Simple — peace of mind. Hindsight is 20/20, but if you are reading this, you have the opportunity to plan so your loved ones don’t have to go through the stress and complication of figuring out what you would have wanted.
The idea that you don’t have to plan for your loved ones until you are elderly is false and dangerous. As we get older our likelihood of dying increases, which is why people feel they can wait to plan until then.
The truth is that life and health are fragile, yet we too often forget to live accordingly. I understand that most people don’t want to think about tragic events, but imagine your family having to figure it out while at the same time dealing with just having lost you. In my view, the consequences of not having appropriate planning documents in place are much more significant for individuals with minor children.
Take an example. You are married and have two children, 5 and 2 years old. You have no planning documents in place. Now imagine you and your spouse are in a car accident, and as a result, you are both in a coma.
Now what happens? Who will take care of your children? Who will make your healthcare decisions? Who will pay the bills? Will your friends step in? If they do, will they be the right friends? What about your parents or your siblings? What if they disagree on what is best for you, or your spouse, or your children? These are the difficult questions that your loved ones face if you are temporarily incapacitated, and they have to confront these questions without you or your guidance.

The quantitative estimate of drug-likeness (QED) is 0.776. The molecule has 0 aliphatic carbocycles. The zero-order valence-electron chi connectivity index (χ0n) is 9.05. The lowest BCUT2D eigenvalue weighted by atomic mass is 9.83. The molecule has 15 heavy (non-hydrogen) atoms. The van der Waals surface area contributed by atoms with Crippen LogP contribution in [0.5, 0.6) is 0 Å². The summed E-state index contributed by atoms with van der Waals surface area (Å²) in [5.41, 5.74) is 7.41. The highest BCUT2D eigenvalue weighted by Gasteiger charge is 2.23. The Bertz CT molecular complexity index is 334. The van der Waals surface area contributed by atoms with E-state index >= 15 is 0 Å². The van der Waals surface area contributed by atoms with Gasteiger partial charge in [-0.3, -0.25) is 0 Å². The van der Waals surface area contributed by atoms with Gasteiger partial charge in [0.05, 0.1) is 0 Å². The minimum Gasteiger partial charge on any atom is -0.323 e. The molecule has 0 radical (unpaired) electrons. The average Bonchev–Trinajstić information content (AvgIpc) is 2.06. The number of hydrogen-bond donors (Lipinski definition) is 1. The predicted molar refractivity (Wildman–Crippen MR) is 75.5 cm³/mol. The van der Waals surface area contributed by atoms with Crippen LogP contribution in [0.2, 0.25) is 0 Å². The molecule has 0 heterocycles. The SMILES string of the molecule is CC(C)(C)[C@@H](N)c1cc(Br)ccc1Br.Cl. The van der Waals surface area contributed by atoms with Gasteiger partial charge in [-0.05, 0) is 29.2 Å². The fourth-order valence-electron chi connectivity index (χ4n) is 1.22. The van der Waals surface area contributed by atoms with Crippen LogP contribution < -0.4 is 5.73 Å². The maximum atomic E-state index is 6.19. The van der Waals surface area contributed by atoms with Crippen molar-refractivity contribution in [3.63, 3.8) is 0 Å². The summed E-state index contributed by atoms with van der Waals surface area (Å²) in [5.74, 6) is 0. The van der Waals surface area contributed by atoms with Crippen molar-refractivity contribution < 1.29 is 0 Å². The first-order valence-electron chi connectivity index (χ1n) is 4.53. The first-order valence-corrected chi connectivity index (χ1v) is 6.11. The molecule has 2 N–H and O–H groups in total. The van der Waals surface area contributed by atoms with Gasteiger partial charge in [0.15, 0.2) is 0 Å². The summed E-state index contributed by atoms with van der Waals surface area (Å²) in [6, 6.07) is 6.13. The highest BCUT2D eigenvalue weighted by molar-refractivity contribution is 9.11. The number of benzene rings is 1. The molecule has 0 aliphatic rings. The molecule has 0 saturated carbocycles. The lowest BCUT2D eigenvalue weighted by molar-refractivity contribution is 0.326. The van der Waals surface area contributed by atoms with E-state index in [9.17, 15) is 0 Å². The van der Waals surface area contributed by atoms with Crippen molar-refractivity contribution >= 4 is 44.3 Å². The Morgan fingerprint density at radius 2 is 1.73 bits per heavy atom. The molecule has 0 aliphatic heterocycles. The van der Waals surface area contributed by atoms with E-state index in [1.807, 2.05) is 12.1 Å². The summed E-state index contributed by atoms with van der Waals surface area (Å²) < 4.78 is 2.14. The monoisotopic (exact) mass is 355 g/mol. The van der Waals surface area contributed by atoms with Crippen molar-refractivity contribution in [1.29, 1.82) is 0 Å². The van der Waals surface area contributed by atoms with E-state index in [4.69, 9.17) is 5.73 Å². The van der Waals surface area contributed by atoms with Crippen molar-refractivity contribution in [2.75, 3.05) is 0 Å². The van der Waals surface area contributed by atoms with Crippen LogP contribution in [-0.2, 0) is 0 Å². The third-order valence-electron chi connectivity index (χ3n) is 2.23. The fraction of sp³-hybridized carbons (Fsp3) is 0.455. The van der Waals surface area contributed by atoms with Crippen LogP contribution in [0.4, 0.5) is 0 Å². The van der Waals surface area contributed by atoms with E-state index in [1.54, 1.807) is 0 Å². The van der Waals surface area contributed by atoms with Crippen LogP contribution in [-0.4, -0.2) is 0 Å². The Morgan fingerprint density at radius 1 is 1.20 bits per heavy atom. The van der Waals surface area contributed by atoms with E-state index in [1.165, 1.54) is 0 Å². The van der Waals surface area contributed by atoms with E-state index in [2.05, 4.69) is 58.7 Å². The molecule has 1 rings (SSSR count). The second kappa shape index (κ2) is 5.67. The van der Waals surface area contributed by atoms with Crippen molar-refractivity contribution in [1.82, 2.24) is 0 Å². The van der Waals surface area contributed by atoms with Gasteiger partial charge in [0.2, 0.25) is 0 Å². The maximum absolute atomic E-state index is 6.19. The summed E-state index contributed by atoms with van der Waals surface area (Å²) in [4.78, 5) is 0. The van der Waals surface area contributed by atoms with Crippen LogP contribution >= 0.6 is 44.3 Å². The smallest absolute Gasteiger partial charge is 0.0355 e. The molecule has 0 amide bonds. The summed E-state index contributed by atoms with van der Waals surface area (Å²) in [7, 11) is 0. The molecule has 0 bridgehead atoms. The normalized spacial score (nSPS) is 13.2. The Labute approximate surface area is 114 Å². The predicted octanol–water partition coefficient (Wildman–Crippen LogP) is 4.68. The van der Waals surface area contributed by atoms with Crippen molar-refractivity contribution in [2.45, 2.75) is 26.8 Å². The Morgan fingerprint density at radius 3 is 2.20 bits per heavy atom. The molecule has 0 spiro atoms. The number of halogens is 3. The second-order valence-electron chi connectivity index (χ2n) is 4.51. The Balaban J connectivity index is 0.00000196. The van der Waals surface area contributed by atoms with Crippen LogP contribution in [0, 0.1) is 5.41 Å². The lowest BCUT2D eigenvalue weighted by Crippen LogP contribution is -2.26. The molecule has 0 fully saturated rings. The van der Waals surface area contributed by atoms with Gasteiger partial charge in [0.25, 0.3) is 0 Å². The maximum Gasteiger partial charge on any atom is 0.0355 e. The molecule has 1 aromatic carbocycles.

Now imagine that you didn’t survive the accident. You will notice that financial issues are not even discussed on this page. A summary of asset protection and probate issues in estate planning are on the Why You — Later Years page. These are two significant motivators for people to see an estate planning attorney.
However, in the example above, money is not the first question that comes to mind when young children are involved, yet too often young parents think of estate planning as financial planning. In reality, it is much more.
No one likes to talk about dying, but the truth is that if you have a family, you must protect them with a legally enforceable and clear estate plan.